Information depends on context: behavioural response to chemical signals depends on sex and size in crayfish contests

in Behaviour
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Securing information about oneself or an opponent can be crucial to update the likelihood of winning a contest and the relative costs of continuing or escalating. This information can subsequently reduce costly errors. However, information encoded in signals exchanged by opponents can differ based on context. We sought to unravel these differences by pairing male and female crayfish (Orconectes rusticus) under varying sex and size conditions. A pre-optimized technique was used to visualize a well-studied contest signal in crayfish (i.e., urine). Behavioural responses were quantified prior to and after the release of that signal. There was a characteristic de-escalation of behavioural intensity after an opponent released urine. However, behavioural changes after the release event were dependent on the sex and the relative size of the opponents. Urine also significantly altered both sender and receiver behaviour, but lack of behavioural differences suggests urine plays a role in both opponent and auto-communication.

Information depends on context: behavioural response to chemical signals depends on sex and size in crayfish contests

in Behaviour



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    Schematic of fight arena set up. The drawing on the left shows the view into the test arena from the side-view camera. The drawing on the right shows the set up from the side, rotated 90 degrees. Black lights were placed around the top of the structure to illuminate fluorescein release. This figure is published in colour in the online edition of this journal, which can be accessed via

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    Behavioural changes pre and post urine release. Release plots demonstrate qualitative changes in behavioural intensity over time in relation to a urine release event. 2A shows changes in behaviour at each second averaged across all release events (N=78). 2B shows differences in behavioural changes between different sex conditions (male–male (N=21), female–female (N=24), male–female (N=33)). 2C shows differences in behavioural changes between size matched (N=42) and size different (N=36) conditions. The red dashed line at time point 0 denotes the release event on all graphs.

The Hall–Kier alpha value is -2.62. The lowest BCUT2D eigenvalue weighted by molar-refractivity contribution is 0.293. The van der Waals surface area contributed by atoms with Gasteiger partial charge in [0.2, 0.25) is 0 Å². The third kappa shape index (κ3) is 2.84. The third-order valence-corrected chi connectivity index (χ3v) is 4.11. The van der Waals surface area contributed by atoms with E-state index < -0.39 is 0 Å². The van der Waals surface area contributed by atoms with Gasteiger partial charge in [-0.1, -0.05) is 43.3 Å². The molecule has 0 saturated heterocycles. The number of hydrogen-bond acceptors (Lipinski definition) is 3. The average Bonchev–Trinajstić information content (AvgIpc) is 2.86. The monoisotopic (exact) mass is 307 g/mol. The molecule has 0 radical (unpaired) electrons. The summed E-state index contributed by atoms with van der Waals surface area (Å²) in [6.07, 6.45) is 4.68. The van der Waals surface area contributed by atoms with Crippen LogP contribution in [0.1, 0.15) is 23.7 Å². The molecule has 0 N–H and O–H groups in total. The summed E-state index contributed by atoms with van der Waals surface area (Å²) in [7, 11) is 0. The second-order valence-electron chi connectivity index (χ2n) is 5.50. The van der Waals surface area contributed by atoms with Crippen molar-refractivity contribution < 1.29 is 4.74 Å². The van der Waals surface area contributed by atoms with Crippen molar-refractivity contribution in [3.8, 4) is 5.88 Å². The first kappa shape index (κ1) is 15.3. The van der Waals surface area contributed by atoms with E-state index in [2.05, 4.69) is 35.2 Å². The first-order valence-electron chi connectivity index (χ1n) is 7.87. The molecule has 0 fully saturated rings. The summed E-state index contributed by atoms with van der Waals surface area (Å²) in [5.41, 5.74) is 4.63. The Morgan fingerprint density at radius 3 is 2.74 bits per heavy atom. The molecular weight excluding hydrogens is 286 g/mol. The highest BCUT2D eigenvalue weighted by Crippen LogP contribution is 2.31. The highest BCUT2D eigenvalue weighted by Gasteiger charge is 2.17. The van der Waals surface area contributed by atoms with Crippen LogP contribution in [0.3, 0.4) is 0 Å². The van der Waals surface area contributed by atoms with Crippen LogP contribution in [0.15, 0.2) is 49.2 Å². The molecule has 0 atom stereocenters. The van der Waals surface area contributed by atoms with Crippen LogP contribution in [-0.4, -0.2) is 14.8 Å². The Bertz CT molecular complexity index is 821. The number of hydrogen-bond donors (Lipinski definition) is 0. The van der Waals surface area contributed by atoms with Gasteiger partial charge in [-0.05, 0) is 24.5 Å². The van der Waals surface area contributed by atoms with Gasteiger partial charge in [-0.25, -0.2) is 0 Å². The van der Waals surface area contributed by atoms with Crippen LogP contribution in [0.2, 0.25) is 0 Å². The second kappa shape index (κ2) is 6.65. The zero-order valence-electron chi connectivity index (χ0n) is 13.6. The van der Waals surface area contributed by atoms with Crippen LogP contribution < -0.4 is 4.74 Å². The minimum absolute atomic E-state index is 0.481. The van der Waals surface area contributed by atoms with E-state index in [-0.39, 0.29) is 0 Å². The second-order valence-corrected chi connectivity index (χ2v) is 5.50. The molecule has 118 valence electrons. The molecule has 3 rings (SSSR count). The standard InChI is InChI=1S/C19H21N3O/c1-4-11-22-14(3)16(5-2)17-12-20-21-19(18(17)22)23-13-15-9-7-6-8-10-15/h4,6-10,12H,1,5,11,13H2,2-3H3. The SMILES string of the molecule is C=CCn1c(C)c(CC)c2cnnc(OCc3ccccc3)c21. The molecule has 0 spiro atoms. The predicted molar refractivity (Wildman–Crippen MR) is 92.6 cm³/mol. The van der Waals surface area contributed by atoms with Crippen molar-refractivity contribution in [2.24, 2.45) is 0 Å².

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    Fixed Effects Interactive Effects on Non-escalated Contact Phase. Bar plot exhibits significant interactive effect of all three fixed variables on non-escalated contact phase (χ2=5.82, df = 2, p=0.05). Female same sex contests showed little to no change in non-escalated contact behaviours post-release, regardless of size treatment. Males showed a trend towards increased proportion of non-escalated contact behaviours post-release for both size matched and size different contests. Changes for these behaviours post-release in mixed sex contests were dependent on the size treatment.

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    R code used for data analysis. Linear mixed models (LMM) followed by analysis of deviance tables using Type II Wald Chi Square tests were used to determine the main effects of opponent sex and size on behaviour pre- and post-urine release in the lme4 package (Bates et al., 2015). Models were constructed using sex treatment (male only, female only, or mixed sex dyads), size treatment (size matched or size different dyads) and time (pre- or post-release) as fixed effects and trial number and release number as nested random effects. Differences of least squares means (‘difflsmeans’) from the lmerTest package (Kuznetsova et al., 2016) in R was used as a post hoc test to discern significant differences within significant main effects detected by the ANOVAs.


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